Multiple OS on boot


(Stephan Koenig) #1

When I reboot my PBX, I am offered two OS versions. No idea how that happened. The first one (picked by default) does not work, it stops with an error message.

The second one works fine. But I need to be around to select it.

I tried to find the settings for it, but I am lost.
/boot/grub/ is empty.
/boot/grub2/ has a gub.cfg, but it says:
DO NOT EDIT THIS FILE
It is automatically generated by grub2-mkconfig using templates
from /etc/grub.d and settings from /etc/default/grub

Can’t find the settings in those files.


(Jared Busch) #2

try

yum reinstall kernel*

(Stephan Koenig) #3

Thank you! That worked!


#4

I also see more than one at boot (like StephenK above), however, my PBX auto-selects the current one after n-secs & so doesn’t cause an issue.

@sovani - If I run ‘rpm -qa | grep kernel | sort’ I can see multiple Kernels installed on my PBX (I assume from system upgrades along the way).

image

Is it advisable & safe to remove previous versions & if so, would I have to remove each one individually (eg. yum remove [kernel1] [kernel2] etc…), or is there a command to remove all except the current one ?

Also, my understanding is that the command you offered above reinstalls all existing kernels. Do you mind explaining how that fixed Stephen’s issue - Did it reinstall the kernels & reset the auto-select timer (like on my PBX). So in other words, he still has the 2 kernel boot options, it just auto-select now, or have I mis-understood ?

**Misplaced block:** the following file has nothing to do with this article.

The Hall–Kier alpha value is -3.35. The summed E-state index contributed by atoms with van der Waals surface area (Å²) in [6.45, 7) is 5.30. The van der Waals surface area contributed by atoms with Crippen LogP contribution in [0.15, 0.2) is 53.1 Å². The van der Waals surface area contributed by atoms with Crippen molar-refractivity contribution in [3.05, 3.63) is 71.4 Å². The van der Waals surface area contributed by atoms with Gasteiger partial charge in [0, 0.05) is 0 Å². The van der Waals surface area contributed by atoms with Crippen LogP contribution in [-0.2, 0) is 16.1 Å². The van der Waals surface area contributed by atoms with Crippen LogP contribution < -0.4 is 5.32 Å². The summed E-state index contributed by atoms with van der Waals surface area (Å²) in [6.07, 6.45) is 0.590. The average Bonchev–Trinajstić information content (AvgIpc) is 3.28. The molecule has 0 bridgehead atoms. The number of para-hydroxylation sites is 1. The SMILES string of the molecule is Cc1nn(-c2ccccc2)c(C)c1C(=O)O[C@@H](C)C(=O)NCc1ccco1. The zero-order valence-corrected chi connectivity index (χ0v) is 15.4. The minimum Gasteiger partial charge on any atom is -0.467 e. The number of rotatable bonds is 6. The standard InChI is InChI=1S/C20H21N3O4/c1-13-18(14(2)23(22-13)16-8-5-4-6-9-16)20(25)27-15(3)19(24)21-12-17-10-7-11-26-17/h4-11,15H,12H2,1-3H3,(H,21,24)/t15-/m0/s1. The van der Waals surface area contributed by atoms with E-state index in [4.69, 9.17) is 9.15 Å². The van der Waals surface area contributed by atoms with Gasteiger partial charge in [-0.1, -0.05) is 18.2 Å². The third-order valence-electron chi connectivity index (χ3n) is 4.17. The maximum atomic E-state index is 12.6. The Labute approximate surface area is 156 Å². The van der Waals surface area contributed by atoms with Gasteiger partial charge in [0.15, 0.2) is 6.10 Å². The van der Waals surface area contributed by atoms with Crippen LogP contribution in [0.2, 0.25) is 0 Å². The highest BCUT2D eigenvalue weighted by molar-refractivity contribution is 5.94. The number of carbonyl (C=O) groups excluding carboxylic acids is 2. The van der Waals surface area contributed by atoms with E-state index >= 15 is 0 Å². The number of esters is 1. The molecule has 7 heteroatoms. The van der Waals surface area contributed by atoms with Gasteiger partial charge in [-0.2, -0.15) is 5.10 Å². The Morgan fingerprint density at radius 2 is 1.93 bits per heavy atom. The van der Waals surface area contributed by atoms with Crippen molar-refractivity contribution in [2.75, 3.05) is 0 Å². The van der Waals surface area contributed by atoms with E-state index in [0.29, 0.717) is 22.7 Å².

#5

https://www.tecmint.com/delete-old-kernels-in-centos-rhel-and-fedora/

of course you would need to remove any broken kernels before you pare down the working ones.

As to the default boot


#6

Helpful articles, thanks. I guess the ‘package-cleanup’ command from yum-utils is what I was asking about.

With regards to ‘removing broken kernels 1st’, how do I verify if any are broken ? (I assume the current one I’m using isn’t by the fact I’m booted to it)


#7

If you can boot the kernel successfully there is a fair to good chance it isn’t broken :wink:

(sorry , couldn’t resist that )


#8

No problem.

My system appears to boot & run stable on the current, most recent kernel & so I assume I can safely remove some of the earlier ones.


#9

There is no need to do that unless the partion holding /boot is getting too full, concentrate on more important things


#10

I guess you mean this guy ?

image


#11
df /boot

Would give you your answer

du -h /boot/*

more info


(system) closed #12

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